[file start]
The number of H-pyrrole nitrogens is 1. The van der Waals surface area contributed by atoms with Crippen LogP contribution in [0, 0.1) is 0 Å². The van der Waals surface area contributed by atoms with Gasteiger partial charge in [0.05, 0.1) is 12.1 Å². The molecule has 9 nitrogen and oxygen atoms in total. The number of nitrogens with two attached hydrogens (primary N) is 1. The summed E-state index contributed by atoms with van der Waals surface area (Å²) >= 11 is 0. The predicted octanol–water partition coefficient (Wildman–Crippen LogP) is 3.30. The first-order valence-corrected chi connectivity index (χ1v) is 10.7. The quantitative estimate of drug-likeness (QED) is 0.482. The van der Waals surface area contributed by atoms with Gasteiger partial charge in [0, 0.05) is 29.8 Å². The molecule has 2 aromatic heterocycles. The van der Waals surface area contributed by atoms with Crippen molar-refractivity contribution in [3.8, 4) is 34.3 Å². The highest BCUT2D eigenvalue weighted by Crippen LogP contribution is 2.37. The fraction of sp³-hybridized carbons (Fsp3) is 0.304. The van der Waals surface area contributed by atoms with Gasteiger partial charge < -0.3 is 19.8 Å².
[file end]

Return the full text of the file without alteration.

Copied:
The number of H-pyrrole nitrogens is 1. The van der Waals surface area contributed by atoms with Crippen LogP contribution in [0, 0.1) is 0 Å². The van der Waals surface area contributed by atoms with Gasteiger partial charge in [0.05, 0.1) is 12.1 Å². The molecule has 9 nitrogen and oxygen atoms in total. The number of nitrogens with two attached hydrogens (primary N) is 1. The summed E-state index contributed by atoms with van der Waals surface area (Å²) >= 11 is 0. The predicted octanol–water partition coefficient (Wildman–Crippen LogP) is 3.30. The first-order valence-corrected chi connectivity index (χ1v) is 10.7. The quantitative estimate of drug-likeness (QED) is 0.482. The van der Waals surface area contributed by atoms with Gasteiger partial charge in [0, 0.05) is 29.8 Å². The molecule has 2 aromatic heterocycles. The van der Waals surface area contributed by atoms with Crippen molar-refractivity contribution in [3.8, 4) is 34.3 Å². The highest BCUT2D eigenvalue weighted by Crippen LogP contribution is 2.37. The fraction of sp³-hybridized carbons (Fsp3) is 0.304. The van der Waals surface area contributed by atoms with Gasteiger partial charge < -0.3 is 19.8 Å².